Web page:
BEIRUT—On Friday, forces loyal to a triumphant Bashar al-Assad, the president of Syria, raised Syrian and Palestinian flags at a roundabout in Quneitra, a destroyed town inside a demilitarized zone separating Syria and Israel. In July, Russian-backed military operations sought to drive mainstream rebels, as well as fighters linked to the Islamic State, out of the southern province of Daraa and neighboring Quneitra. With the Assad regime recapturing all territories in southern Syria, the two areas that remain out of the regime’s control are the northwestern province of Idlib, dominated by Islamist rebel groups and policed by Turkish forces, and the oil-rich northeast and east, which are under the control of Kurdish militias and under the protection of a contingent of U.S. forces.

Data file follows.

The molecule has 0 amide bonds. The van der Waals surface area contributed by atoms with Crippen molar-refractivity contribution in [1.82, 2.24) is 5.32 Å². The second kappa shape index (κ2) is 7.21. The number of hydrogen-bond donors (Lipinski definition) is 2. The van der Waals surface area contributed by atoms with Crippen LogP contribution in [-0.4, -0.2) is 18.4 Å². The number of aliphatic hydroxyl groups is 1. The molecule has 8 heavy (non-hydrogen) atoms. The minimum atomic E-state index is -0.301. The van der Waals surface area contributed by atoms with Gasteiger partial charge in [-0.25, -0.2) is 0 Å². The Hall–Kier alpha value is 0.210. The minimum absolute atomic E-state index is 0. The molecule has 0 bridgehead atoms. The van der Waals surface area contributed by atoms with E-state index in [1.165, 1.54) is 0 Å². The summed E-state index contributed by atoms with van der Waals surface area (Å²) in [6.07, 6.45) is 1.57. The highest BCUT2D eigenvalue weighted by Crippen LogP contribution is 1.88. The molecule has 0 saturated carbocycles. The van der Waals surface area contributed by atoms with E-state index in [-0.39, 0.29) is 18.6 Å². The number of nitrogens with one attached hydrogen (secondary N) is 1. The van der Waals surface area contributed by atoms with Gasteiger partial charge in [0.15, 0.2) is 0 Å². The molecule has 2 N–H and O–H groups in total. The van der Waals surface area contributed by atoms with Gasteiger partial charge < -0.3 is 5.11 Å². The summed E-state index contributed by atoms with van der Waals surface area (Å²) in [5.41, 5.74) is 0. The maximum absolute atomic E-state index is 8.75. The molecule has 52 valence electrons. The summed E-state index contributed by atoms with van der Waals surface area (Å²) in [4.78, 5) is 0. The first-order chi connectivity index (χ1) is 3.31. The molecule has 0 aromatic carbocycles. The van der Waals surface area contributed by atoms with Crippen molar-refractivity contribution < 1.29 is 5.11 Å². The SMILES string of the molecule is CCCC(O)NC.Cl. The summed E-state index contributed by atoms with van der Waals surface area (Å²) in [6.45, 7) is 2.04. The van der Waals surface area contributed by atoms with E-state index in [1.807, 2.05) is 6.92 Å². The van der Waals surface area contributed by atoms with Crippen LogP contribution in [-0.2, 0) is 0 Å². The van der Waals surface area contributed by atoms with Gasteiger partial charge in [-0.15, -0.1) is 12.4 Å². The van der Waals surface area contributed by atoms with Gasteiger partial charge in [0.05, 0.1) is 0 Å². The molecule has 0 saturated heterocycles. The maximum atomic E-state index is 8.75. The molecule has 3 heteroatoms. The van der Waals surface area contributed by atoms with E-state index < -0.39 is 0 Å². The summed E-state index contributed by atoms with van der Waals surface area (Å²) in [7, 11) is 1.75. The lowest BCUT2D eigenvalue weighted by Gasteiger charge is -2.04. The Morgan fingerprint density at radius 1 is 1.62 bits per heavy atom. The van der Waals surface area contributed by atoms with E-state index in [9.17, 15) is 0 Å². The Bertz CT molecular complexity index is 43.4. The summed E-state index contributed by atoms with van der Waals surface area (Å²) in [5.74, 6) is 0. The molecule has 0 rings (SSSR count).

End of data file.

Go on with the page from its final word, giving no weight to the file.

The contours of the deal in Syria are already emerging, despite Israel’s downing of a Syrian fighter jet last week and its uncompromising stance on Iran’s expanded footprint in Syria since 2011. Avigdor Lieberman, Israel’s defense minister, suggested in early July that his country would love nothing more than a return to the relatively stable status quo that prevailed at the Israeli-Syrian border from 1974 until 2011, and did not rule out “some kind of relationship” with the Assad regime. And despite recent heightened tension with Syria and Iran, Israel has largely stood by over the past few weeks as the regime and its allies captured one town after another along both the Israeli and Jordanian borders. Regime propaganda has referred to this as a campaign to “cleanse the area from terrorists supported by the Zionist state.”